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About Ramayana and Its Hero- Valmiki

About a fortnight back, I had picked up Valmiki Ramayan from the bookstore, primarily to read it to my daughter. That the weekend was to be followed by Dusshera and Valmiki Jayanti was not on my mind. Valmiki Ramayan is to my mind a great work of Indian Literature. It is the first big book I had ever read, sometime when I was in class IVth. It is considered to be first epic in the human history, first poetic story.

            The book was written in the backdrop of early human history. I would rather presume that it reflects the time when Human civilization was in the initial stages of moving out from the forests, with one set of people still staying in the forest, still away from the concepts of reading and writing, farming like Vanars; another who moved into agricultural world, still close to nature and counting on the early discover of fire to keep themselves safe, being on the periphery of the forests; and the third which was arrogantly destroying the old ways of life, negating the nature, and building the big, huge infrastructure, and shiny capitals of greed. Valmiki’s Ramayan is reflective of those times and his. He wrote it in the times when society was not yet broken into faultlines, Varnas had not yet become rigid as castes. In those days, a wise man was a wise man, a writer, like Valmiki, was a writer and not a Dalit writer. Brahmin was the one who sought the truth and that was the reason, once Valmiki wrote the first couplet of human history, he, Ratnakar, most likely a non-brahmin, was designated a Mahrishi (The great sage) Valmiki, by none other than Narada, the priests and guru of the Gods. It would be dishonor to Valmiki to celebrate him as anything but a seeker of truth, and the first litterateur.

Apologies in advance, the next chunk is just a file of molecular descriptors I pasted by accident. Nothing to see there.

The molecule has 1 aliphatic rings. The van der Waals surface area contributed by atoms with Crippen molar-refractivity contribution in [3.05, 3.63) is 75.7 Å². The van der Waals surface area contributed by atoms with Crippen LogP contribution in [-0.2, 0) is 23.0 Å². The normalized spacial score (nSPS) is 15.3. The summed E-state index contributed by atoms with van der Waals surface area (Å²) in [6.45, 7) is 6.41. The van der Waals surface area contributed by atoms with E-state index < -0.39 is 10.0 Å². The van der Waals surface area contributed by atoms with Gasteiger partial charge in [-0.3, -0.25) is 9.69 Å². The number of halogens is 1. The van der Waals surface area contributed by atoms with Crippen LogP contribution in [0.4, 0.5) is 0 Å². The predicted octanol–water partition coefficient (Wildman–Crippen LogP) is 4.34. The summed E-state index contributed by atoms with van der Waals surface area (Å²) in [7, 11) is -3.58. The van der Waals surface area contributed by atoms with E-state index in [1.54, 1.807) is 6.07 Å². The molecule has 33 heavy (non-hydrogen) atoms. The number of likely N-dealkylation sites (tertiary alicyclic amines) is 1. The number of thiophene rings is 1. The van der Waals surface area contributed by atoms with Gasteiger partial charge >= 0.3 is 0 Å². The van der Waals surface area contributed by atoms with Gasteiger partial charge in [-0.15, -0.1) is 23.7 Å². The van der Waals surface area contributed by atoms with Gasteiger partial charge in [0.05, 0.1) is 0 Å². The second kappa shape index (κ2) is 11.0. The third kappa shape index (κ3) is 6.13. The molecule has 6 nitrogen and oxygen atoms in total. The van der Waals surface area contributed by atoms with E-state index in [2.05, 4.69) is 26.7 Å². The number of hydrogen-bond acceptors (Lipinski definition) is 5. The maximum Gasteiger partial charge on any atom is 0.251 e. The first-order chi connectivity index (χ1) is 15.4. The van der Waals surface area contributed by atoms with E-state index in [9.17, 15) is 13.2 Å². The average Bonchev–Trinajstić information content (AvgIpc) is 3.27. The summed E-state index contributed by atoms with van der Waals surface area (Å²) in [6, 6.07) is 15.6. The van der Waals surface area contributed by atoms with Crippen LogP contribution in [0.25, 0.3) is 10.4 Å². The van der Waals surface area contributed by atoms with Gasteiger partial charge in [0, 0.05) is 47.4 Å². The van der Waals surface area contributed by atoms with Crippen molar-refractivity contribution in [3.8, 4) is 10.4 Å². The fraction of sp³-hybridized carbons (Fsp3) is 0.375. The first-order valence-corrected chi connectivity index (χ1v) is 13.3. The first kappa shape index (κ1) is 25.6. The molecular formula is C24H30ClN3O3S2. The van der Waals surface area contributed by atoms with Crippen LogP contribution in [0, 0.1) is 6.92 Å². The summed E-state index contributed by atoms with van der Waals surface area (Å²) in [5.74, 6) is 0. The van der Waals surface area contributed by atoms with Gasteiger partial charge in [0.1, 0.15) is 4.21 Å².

Valmiki neither claims to be a prophet, nor he claims the story to be true. Ramayana and Ram as the Hero of the epic, became close to Hinduism and people started identifying it with Hinduism. I am not saying that we must, as Indians, as Hindus, not take pride in it. I am saying more than Ram, we must take pride in Ramayan, and the great writer who wrote it. This duality between literature and religious book while initially propagated  and popularized it, later it also harmed it in some ways. This literary fiction and its faults were used for Hindu bashing. The fault-lines of Story Ramayan, which is a great work of art, has been used to discredit Hindus, Characters criticized as if they were real people, guided by current social conventions and norms, by competing faiths who were amused by the extent of acceptance of Hinduism in the absence of any decree, any deception or any force.